A Tomato a Day... Study Shows a Tomato Pill Reduces Heart Disease
One of my favorite things about summer are fresh, home-grown tomatoes. It's hard to believe that this delicious and versatile food was once considered poisonous!
As the story goes, in 1830 Colonel Robert Gibbon stood on the Salem, Massachusetts courthouse steps with a basket of tomatoes professing that they were not poisonous. At the time, it was thought that tomatoes would turn the blood to acid and cause death. Amidst the cheers and concerns, he announced that he would eat the whole basket...and survive. His own doctor is reported to have said, "The foolish Colonel with foam and froth at the mouth." Making history, he ate the whole basket putting the tomato on a path to become a culinary stable.
Now, pushing the tomato even further into the positive light, a recent study reports the benefits of a tomato supplement in reducing cardiovascular disease.
Tomatoes, along with olive oil and other fruits and vegetables, are a vital part of the Mediterranean diet - a diet shown to benefit the cardiovascular system and reduce the risk of disease. This makes sense as tomatoes contain the substance lycopene, a potent antioxidant which gives the fruit its red color. Knowing that antioxidants protect the body and may help reduce risk of cardiovascular disease and cancer, interest was directed toward that particular chemical.
The company CamNutra with governmental grant funding from the U.S. and Great Britain set out to test the benefits of tomatoes distilled into a pill form for risk reduction in cardiovascular disease. The small study involved subjects with and without known cardiovascular disease. The groups were divided and took the tomato pill or a placebo. They were followed for several weeks and forearm blood flow was monitored. This measure, the rate of arterial blood movement through the arm, has been shown to be a predictor of future cardiovascular disease via narrowing of blood vessels. In the tomato group, forearm blood flow increased while there was no change in the placebo group. (1)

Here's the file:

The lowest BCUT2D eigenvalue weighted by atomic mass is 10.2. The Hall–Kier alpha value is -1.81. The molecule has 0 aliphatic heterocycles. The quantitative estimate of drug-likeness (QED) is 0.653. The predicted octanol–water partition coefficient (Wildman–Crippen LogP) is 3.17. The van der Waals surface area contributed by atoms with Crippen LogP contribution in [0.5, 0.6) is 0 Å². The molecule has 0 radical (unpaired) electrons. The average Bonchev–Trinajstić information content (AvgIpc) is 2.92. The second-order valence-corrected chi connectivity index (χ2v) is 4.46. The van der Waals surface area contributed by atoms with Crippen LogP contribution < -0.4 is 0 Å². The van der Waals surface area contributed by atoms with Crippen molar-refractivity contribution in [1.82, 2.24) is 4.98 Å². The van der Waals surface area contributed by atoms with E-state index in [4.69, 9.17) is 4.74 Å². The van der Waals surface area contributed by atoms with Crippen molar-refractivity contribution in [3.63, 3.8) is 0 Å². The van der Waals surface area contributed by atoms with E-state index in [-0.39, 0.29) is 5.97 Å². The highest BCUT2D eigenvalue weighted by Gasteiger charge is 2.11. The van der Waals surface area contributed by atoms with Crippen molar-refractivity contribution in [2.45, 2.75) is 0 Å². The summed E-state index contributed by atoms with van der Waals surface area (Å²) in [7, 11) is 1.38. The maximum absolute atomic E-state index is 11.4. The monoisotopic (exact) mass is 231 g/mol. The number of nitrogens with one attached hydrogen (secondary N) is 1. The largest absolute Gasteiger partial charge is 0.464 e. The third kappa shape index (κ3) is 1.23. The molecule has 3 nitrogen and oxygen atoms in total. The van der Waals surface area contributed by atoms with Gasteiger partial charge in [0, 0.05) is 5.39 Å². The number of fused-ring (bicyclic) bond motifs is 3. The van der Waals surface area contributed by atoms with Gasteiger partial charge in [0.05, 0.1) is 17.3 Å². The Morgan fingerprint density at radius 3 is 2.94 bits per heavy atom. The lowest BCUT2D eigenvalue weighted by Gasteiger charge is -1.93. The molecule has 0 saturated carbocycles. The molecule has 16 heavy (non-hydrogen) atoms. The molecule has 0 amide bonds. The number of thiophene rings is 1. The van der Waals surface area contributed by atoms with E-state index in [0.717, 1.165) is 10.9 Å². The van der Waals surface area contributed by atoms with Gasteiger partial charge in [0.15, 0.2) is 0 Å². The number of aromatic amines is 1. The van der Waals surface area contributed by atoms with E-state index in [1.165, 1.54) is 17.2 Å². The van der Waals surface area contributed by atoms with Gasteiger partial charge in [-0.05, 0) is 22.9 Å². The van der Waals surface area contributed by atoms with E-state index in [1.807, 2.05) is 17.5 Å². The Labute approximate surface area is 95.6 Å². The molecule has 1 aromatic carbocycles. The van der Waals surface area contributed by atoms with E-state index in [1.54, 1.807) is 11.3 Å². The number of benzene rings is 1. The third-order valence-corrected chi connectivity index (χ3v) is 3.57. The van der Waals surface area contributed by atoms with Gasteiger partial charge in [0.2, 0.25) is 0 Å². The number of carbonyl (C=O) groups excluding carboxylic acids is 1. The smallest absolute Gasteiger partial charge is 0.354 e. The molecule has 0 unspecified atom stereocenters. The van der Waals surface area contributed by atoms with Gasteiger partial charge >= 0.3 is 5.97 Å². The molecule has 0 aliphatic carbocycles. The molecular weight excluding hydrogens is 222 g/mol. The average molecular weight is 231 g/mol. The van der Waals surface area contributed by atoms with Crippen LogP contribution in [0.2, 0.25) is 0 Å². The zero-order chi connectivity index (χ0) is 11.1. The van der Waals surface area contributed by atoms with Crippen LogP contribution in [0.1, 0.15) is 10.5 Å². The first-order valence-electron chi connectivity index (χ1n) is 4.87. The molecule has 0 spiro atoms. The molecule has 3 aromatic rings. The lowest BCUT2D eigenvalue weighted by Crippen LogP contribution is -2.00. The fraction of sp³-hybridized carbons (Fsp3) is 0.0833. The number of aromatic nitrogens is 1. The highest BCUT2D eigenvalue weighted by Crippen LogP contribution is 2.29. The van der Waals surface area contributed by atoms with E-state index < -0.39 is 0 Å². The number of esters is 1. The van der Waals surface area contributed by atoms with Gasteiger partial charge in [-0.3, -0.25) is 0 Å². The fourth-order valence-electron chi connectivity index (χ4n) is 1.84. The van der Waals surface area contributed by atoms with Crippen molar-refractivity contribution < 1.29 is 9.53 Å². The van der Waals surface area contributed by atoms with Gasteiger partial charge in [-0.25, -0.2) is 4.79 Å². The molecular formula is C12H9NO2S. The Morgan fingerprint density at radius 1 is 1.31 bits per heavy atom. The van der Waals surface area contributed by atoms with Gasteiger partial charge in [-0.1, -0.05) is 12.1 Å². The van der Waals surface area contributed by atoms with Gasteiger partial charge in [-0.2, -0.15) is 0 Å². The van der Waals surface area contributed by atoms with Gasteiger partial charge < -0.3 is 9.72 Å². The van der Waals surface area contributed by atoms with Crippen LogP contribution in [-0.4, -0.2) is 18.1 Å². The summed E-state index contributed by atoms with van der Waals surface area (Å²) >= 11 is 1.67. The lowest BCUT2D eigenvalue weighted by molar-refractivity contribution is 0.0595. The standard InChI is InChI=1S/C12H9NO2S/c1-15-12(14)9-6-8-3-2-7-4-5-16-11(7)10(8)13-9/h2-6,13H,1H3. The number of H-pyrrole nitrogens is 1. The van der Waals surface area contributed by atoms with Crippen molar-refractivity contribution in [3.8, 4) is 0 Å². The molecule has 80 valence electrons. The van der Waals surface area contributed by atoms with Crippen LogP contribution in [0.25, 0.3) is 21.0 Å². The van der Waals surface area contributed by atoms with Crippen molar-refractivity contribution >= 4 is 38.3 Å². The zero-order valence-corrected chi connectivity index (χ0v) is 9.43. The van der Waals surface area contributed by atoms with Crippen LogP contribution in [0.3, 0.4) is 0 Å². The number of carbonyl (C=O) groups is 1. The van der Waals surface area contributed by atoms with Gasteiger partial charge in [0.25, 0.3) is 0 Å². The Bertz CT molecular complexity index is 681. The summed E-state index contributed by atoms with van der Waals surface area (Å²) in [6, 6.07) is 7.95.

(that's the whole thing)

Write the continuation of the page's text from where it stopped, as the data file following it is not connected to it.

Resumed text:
Though the study was quite small - 72 subjects total - the results were significant. While it's still too early to draw definitive conclusions, it certainly sparks interest that tomatoes and their antioxidant lycopene can reduce risk for future cardiovascular disease caused by narrowing of blood vessels such as heart attack and stroke. Questions arise, food for thought: how much lycopene is optimal? How long should supplementation occur to confer benefit? It is also important to note that different tomato breeds have different levels of lycopene. In addition, preparing tomatoes as we do in our diet can affect the amount of lycopene in them - raw vs. stewed vs. pureed vs. catsup. And, beyond tomatoes, lycopene can be found in other sources such as pink grapefruit, apricots and watermelon.
So, beyond the specifics, know that a diet rich in tomatoes is a delicious way to perhaps improve arterial blood flow and reduce risk of heart attack and stroke. May your tomato harvest be bountiful - in your garden or at your local farmer's market.